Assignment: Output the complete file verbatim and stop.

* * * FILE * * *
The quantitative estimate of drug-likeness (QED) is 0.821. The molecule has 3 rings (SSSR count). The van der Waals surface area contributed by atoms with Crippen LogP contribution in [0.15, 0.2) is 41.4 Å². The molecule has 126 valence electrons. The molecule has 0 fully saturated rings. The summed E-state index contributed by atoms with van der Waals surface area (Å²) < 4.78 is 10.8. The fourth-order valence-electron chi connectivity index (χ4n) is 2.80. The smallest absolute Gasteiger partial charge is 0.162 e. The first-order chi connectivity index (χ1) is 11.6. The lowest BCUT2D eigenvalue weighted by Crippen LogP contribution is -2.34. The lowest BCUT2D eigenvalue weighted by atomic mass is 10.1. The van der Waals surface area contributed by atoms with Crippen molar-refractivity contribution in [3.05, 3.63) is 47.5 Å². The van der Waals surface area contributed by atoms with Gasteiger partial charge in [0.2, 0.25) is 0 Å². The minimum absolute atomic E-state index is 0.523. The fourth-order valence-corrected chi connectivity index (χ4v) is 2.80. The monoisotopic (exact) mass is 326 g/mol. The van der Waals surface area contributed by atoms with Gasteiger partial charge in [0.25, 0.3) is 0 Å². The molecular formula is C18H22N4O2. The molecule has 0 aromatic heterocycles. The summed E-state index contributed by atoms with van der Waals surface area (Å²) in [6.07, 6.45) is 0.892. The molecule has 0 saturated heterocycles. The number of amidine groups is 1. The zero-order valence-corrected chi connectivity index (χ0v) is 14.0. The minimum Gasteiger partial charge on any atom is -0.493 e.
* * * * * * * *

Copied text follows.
The quantitative estimate of drug-likeness (QED) is 0.821. The molecule has 3 rings (SSSR count). The van der Waals surface area contributed by atoms with Crippen LogP contribution in [0.15, 0.2) is 41.4 Å². The molecule has 126 valence electrons. The molecule has 0 fully saturated rings. The summed E-state index contributed by atoms with van der Waals surface area (Å²) < 4.78 is 10.8. The fourth-order valence-electron chi connectivity index (χ4n) is 2.80. The smallest absolute Gasteiger partial charge is 0.162 e. The first-order chi connectivity index (χ1) is 11.6. The lowest BCUT2D eigenvalue weighted by Crippen LogP contribution is -2.34. The lowest BCUT2D eigenvalue weighted by atomic mass is 10.1. The van der Waals surface area contributed by atoms with Crippen molar-refractivity contribution in [3.05, 3.63) is 47.5 Å². The van der Waals surface area contributed by atoms with Gasteiger partial charge in [0.2, 0.25) is 0 Å². The minimum absolute atomic E-state index is 0.523. The fourth-order valence-corrected chi connectivity index (χ4v) is 2.80. The monoisotopic (exact) mass is 326 g/mol. The van der Waals surface area contributed by atoms with Gasteiger partial charge in [0.25, 0.3) is 0 Å². The molecular formula is C18H22N4O2. The molecule has 0 aromatic heterocycles. The summed E-state index contributed by atoms with van der Waals surface area (Å²) in [6.07, 6.45) is 0.892. The molecule has 0 saturated heterocycles. The number of amidine groups is 1. The zero-order valence-corrected chi connectivity index (χ0v) is 14.0. The minimum Gasteiger partial charge on any atom is -0.493 e.